Five Reasons to Stay Away from Amazon
Soroush is a member of The Motley Fool Blog Network -- entries represent the personal opinion of the blogger and are not formally edited.
As the most successful online retailer in the world, Amazon.com (NASDAQ: AMZN) is a darling of many money managers, as it is currently held by over 2,500 mutual funds and 40 hedge funds. For more on the latter, see WealthLift’s educational series on hedge fund strategies. In recent months, shares of AMZN have been very kind to investors’ pockets, having returned a cool 23.5 percent since the start of 2012. In fact, the stock is currently trading around $220 a share, near its all-time high of $246.71, which was reached last year. This appreciation has been driven by strong top line growth, as the company’s revenues have doubled in the past two years; they were over $48 billion in 2011. Despite this success, there are a few reasons – five of them to be exact – that investors should approach Amazon with caution if they are looking to buy in now.
1. Amazon is valued like a tech company even though it is a retailer. In 2011, 60 percent of the company’s revenues came from sales of electronics and other merchandise that is not unique to Amazon. In other words, there is nothing that distinguishes these products from those at other retailers like Best Buy (NYSE: BBY), eBay (NASDAQ: EBAY), and even Wal-Mart (NYSE: WMT). Moreover, another 37 percent of sales were from eBooks, and while this industry is growing extremely quickly, books are one of the least differentiable products out there from a retail standpoint, as they have been throughout most of human history. This leaves only 3 percent of Amazon’s sales that are truly derived from any tech-based business – its cloud-computing services known simply as ‘Amazon Web Services’. While AWS is the company’s most profitable business area, 3 percent is simply too small to call Amazon a true tech company. The markets, however, are confusing the two, as shares of AMZN are currently trading at a Forward P/E – a financial ratio measuring how investors value future earnings – of 84.2 times earnings. This is closer to that of the IT industry’s average (38.0X) than the retail industry’s average (14.7X).
2. The Kindle’s days as the dominant e-reader are numbered. As of the first quarter of 2012, Amazon’s Kindle Fire had captured 14 percent of the overall tablet market, compared to the iPad’s 51 percent. When looked at next to the company’s original Kindle line, which holds 67 percent of the e-reader market, this is not an underachievement as much as it represents the truth – Apple (NASDAQ: AAPL) will beat Amazon in a heads-up hardware contest almost every time. The only advantage the company has over Apple is its cheaper price points, which will be a thing of the past by the end of this year. Once Apple enters the e-reader competition with a lower priced iPad mini, it is likely that Amazon’s market share will dwindle.
3. Earnings and cash flows are wilting. Despite Amazon’s quick revenue growth, the company has had trouble translating this into a strong financial position, as earnings per share and cash flows actually shrunk last year. Specifically, EPS declined by 45 percent and free cash flow – the best measure of a company’s cash hoard – fell by 20 percent. Because of these declines, it does not make sense why investors are overvaluing both of these measures; P/E and P/CF ratios are both sky-high and above industry averages.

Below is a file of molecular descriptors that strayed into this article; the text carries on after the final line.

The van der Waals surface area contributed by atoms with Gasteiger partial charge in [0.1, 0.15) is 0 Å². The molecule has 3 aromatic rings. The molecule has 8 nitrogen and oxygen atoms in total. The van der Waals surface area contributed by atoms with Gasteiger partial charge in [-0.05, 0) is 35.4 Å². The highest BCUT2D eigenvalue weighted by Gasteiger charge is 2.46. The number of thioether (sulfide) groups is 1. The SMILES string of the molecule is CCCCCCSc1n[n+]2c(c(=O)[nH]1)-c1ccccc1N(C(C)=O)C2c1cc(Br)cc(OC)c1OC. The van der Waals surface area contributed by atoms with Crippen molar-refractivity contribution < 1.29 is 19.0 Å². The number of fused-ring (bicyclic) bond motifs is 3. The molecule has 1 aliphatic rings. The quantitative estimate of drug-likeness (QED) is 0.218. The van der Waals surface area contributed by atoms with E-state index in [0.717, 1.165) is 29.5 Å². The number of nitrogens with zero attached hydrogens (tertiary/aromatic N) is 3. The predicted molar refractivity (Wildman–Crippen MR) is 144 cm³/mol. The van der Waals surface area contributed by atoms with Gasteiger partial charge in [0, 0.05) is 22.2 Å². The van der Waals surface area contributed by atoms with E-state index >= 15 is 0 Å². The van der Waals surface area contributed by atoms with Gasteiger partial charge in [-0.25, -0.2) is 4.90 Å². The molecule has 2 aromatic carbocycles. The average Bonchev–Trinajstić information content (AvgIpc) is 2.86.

4. Higher taxes are on the horizon. In the U.S., 45 states levy a sales tax on their residents, though Amazon only collects this tax in 5 of these states. Unlike most developed countries in the world, there is currently no federal sales tax, hence the reason that this online retailer is able to skirt the rules. This gives Amazon a decided advantage over its traditional ‘brick and mortar’ competitors, as most American customers would prefer to avoid a tax. In an effort to protect retailers that are facing this hindrance, there is currently legislation in Congress that would allow states to employ a so-called ‘Amazon tax’. With most levels of government looking to trim their budget deficits, this would be an easy source of revenue.
5. Amazon has no competitive edge in the cloud-computing arena. As mentioned above, ‘Amazon Web Services’ is a cloud-computing service that the company claims is its most profitable venture, though they won’t release the official data. Either way, Amazon got into this arena earlier than most – 2002 in fact – but this still only makes up a fraction of its business. While the future is bright, there is now a range of competitors that offer the same service as AWS, many of which are more adored by cloud-loving consumers. Whether it is SugarSync’s superior security encryption, or JustCloud’s easier-to-use mobile features, there are many alternatives to Amazon; it is not justifiable why bulls are thinking otherwise.
All in all, it may be best for investors to wait to buy shares of AMZN until they fall to a more attractive valuation, or until the company can translate revenue growth to its bottom line. One certainty, however, is that the bearish truths described above are not going to disappear anytime soon.
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